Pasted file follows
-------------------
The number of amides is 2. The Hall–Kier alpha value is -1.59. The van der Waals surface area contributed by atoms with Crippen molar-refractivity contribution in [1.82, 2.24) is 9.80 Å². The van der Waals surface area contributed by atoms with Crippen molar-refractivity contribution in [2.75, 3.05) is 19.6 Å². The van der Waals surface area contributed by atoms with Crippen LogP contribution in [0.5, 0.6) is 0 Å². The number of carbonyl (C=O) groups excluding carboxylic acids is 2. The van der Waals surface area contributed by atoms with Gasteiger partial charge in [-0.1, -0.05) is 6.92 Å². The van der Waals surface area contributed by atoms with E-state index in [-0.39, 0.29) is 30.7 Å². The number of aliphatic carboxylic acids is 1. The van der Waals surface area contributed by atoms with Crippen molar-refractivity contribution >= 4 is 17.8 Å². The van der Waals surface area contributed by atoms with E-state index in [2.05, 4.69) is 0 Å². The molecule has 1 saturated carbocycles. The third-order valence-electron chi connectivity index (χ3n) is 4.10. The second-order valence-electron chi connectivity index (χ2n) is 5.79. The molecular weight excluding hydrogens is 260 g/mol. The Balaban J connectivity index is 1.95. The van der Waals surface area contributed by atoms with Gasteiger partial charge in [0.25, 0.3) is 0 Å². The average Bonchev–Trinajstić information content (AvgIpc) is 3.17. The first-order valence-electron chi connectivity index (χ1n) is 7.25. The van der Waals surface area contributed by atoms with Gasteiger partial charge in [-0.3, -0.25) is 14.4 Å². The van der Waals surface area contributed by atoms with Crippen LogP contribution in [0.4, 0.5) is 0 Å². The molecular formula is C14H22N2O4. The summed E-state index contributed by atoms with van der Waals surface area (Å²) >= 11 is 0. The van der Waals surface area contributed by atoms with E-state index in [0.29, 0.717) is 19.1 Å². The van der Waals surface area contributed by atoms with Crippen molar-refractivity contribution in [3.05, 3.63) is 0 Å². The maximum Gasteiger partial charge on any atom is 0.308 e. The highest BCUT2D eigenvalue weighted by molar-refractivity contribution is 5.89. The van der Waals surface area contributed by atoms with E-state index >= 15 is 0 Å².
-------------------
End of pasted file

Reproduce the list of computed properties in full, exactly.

The number of amides is 2. The Hall–Kier alpha value is -1.59. The van der Waals surface area contributed by atoms with Crippen molar-refractivity contribution in [1.82, 2.24) is 9.80 Å². The van der Waals surface area contributed by atoms with Crippen molar-refractivity contribution in [2.75, 3.05) is 19.6 Å². The van der Waals surface area contributed by atoms with Crippen LogP contribution in [0.5, 0.6) is 0 Å². The number of carbonyl (C=O) groups excluding carboxylic acids is 2. The van der Waals surface area contributed by atoms with Gasteiger partial charge in [-0.1, -0.05) is 6.92 Å². The van der Waals surface area contributed by atoms with E-state index in [-0.39, 0.29) is 30.7 Å². The number of aliphatic carboxylic acids is 1. The van der Waals surface area contributed by atoms with Crippen molar-refractivity contribution >= 4 is 17.8 Å². The van der Waals surface area contributed by atoms with E-state index in [2.05, 4.69) is 0 Å². The molecule has 1 saturated carbocycles. The third-order valence-electron chi connectivity index (χ3n) is 4.10. The second-order valence-electron chi connectivity index (χ2n) is 5.79. The molecular weight excluding hydrogens is 260 g/mol. The Balaban J connectivity index is 1.95. The van der Waals surface area contributed by atoms with Gasteiger partial charge in [0.25, 0.3) is 0 Å². The average Bonchev–Trinajstić information content (AvgIpc) is 3.17. The first-order valence-electron chi connectivity index (χ1n) is 7.25. The van der Waals surface area contributed by atoms with Gasteiger partial charge in [-0.3, -0.25) is 14.4 Å². The van der Waals surface area contributed by atoms with Crippen LogP contribution in [0.4, 0.5) is 0 Å². The molecular formula is C14H22N2O4. The summed E-state index contributed by atoms with van der Waals surface area (Å²) >= 11 is 0. The van der Waals surface area contributed by atoms with E-state index in [0.29, 0.717) is 19.1 Å². The van der Waals surface area contributed by atoms with Crippen molar-refractivity contribution in [3.05, 3.63) is 0 Å². The maximum Gasteiger partial charge on any atom is 0.308 e. The highest BCUT2D eigenvalue weighted by molar-refractivity contribution is 5.89. The van der Waals surface area contributed by atoms with E-state index >= 15 is 0 Å².